Recent research published in Diabetes Care revealed that increased sitting was independently associated with insulin resistance, diabetes, and impaired glucose tolerance. Research published in Diabetologia found those who sat for the longest periods of time were twice as likely to have diabetes or heart disease compared to those who sat the least. Sitting for more than eight hours a day has also been associated with a 90 percent increased risk of type 2 diabetes. (Ann Intern Med. 2015;162(2):123-132) Research published in the Journal of the American College of Cardiology also showed that those who sit for 10 or more hours a day may have a significantly greater risk of developing heart disease than those who sit for five hours or less.

Findings presented at the 2015 Inaugural Active Working Summit found sitting increases:

Sitting graph

You’ve become Chair-Shaped - and Reinforce Dysfunction through Exercise

The seated position of your body is a map that fires in your brain: the more that you engage this map in your brain, the stronger, faster and more dominant that map becomes. This is simple adaptation.

When you stand up, and try to engage the map of your standing posture with dynamic locomotion, the map of your seated and standing posture merge: they stop being clearly distinct (in a process called de-differentiation). They become a little of one, and a little of the other. In other words, your posture has changed for the worse.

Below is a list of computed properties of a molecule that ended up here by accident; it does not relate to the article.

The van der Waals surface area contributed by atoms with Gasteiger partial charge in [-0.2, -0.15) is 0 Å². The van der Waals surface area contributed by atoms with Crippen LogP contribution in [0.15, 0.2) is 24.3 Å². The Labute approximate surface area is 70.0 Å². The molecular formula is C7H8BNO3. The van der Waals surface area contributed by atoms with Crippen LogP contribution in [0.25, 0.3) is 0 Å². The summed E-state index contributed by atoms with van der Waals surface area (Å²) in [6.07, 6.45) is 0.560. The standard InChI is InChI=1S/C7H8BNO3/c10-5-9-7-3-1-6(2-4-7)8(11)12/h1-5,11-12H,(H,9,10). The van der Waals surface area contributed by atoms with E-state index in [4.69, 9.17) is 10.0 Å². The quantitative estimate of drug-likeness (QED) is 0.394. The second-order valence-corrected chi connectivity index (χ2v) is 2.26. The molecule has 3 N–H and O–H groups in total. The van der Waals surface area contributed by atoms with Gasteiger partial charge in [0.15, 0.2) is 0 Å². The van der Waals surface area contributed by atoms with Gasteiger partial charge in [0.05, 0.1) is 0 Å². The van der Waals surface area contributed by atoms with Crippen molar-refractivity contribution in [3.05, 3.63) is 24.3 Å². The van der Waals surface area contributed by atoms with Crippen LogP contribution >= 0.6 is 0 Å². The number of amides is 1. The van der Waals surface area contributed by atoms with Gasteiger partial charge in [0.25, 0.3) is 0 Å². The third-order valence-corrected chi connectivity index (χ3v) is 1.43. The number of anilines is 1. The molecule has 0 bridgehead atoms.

To your brain, the map of standing and the map of sitting have become muddy. When you try to fire one map, the other indiscriminately activates the other. Over repeatedly un-differentiated firing, the two maps merge: your standing posture begins to outwardly look like your seated posture. Your standing map becomes “chair-shaped.”

When You Get Caught in a Brain Trap

The quicksand of changing posture is that, if you don’t clean out and clearly distinguish the two merged maps, the harder that you try to change your posture, the more effort that you apply to stand and move around, the more embedded the muddy maps become.

In old functional fitness, this was called “strengthening dysfunction”. Exercise science didn’t understand neuroscience at the time, and to a large degree, still cannot, because it views the body and brain as distinct. But to your brain, your body is merely its own extended sensory information gathering system. If that information collection is skewed, then its self-image is distorted. Your body can’t change what your brain doesn’t recognize.